Fighters for justice

  Gail Small: I am a member of the Northern Cheyenne tribe. I am an environmental attorney, activist, and founder of Native Action - one of the few grass-roots environmental groups based on a reservation. The 500,000-acre Northern Cheyenne reservation is located in the beautiful ponderosa pine country of southeastern Montana, (and is) rapidly being surrounded by the largest coal strip mines in this country. Native Action, founded in 1984, has been at the forefront in fighting for environmental and economic justice for the Northern Cheyenne. I have been involved in the fight to protect our reservation and southeastern Montana from coal mining since the 1970s, when I was in high school. It was then that the Cheyenne learned the horrifying news that the Bureau of Indian Affairs had leased more than half of our reservation for strip-mining, at the paltry rate of 17 cents per ton, with no environmental safeguards. I was one of several young Cheyenne sent by the tribe to investigate coal mines in Navajo country and Wyoming. After college, I served on the tribal committee charged with voiding the leases. I was the only member with a college degree. It took almost 15 years of sacrifice by the people before the Northern Cheyenne convinced Congress to void the coal leases ...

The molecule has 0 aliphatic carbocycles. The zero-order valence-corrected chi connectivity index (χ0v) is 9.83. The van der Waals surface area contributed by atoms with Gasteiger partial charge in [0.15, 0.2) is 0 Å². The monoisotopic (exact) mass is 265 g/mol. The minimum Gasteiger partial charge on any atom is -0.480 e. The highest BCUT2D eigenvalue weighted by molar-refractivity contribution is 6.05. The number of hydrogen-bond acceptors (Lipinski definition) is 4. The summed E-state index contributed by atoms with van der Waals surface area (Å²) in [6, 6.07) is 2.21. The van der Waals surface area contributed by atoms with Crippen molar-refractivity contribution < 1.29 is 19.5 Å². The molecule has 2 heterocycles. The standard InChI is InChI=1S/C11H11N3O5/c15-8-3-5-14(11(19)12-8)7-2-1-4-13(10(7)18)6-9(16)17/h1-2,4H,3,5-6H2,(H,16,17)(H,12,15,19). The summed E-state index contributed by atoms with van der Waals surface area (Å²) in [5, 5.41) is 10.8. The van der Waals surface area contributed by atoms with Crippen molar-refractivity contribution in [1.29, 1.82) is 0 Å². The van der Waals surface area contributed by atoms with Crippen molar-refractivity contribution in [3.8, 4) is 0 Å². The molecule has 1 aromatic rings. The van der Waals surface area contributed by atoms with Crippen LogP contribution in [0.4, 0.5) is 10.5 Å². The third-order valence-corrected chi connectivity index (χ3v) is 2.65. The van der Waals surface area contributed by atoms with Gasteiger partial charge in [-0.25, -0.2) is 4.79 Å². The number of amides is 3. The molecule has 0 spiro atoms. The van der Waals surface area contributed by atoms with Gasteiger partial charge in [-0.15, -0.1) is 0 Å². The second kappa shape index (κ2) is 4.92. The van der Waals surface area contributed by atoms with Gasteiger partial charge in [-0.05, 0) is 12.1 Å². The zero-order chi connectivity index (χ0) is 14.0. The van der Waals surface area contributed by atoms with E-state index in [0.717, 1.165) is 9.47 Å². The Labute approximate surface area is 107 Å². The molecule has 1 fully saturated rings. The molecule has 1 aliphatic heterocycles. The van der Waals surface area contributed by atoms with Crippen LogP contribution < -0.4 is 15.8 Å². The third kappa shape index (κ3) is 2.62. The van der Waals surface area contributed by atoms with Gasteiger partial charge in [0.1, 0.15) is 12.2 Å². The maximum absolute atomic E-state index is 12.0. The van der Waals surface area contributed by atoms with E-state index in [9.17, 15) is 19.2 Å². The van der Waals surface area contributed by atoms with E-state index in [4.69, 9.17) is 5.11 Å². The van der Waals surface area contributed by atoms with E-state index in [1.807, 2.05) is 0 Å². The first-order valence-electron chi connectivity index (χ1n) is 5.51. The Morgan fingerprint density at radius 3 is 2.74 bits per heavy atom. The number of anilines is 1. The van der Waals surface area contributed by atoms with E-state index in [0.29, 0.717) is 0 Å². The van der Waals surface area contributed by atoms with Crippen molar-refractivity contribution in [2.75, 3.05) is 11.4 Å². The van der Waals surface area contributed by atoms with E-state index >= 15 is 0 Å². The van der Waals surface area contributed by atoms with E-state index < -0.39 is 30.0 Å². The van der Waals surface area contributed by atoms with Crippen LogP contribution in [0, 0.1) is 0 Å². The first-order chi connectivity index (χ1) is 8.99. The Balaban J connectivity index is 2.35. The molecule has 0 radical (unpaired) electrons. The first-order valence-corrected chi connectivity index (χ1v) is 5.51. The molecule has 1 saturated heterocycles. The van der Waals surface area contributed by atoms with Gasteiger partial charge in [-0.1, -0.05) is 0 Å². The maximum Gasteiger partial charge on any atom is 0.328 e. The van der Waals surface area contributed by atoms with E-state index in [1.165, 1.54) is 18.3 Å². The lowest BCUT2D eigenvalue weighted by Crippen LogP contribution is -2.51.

* From People of Color


Environmental Groups





In urban ghettos and on Indian reservations, grass-roots groups have sprung up in the last decade to fight hazardous-waste dumps, differential enforcement of public health laws and other instances of environmental discrimination. Thanks to a Charles Stewart Mott Foundation grant, the second edition of People of Color Environmental Groups, 1994-95 Directory, lists more than 300 of these groups from 40 states, Canada and Mexico. The 194-page directory, greatly expanded from 1992, also includes an introduction to the environmental justice movement, the text of an Executive Order President Clinton signed to limit discriminatory federal practices, and first-person accounts of the founding and operation of eight grass-roots groups. The directory, edited by Robert D. Bullard, is free from the Charles Stewart Mott Foundation, 1200 Mott Foundation Building, Flint, MI 48502-1851 (810/766-1766).
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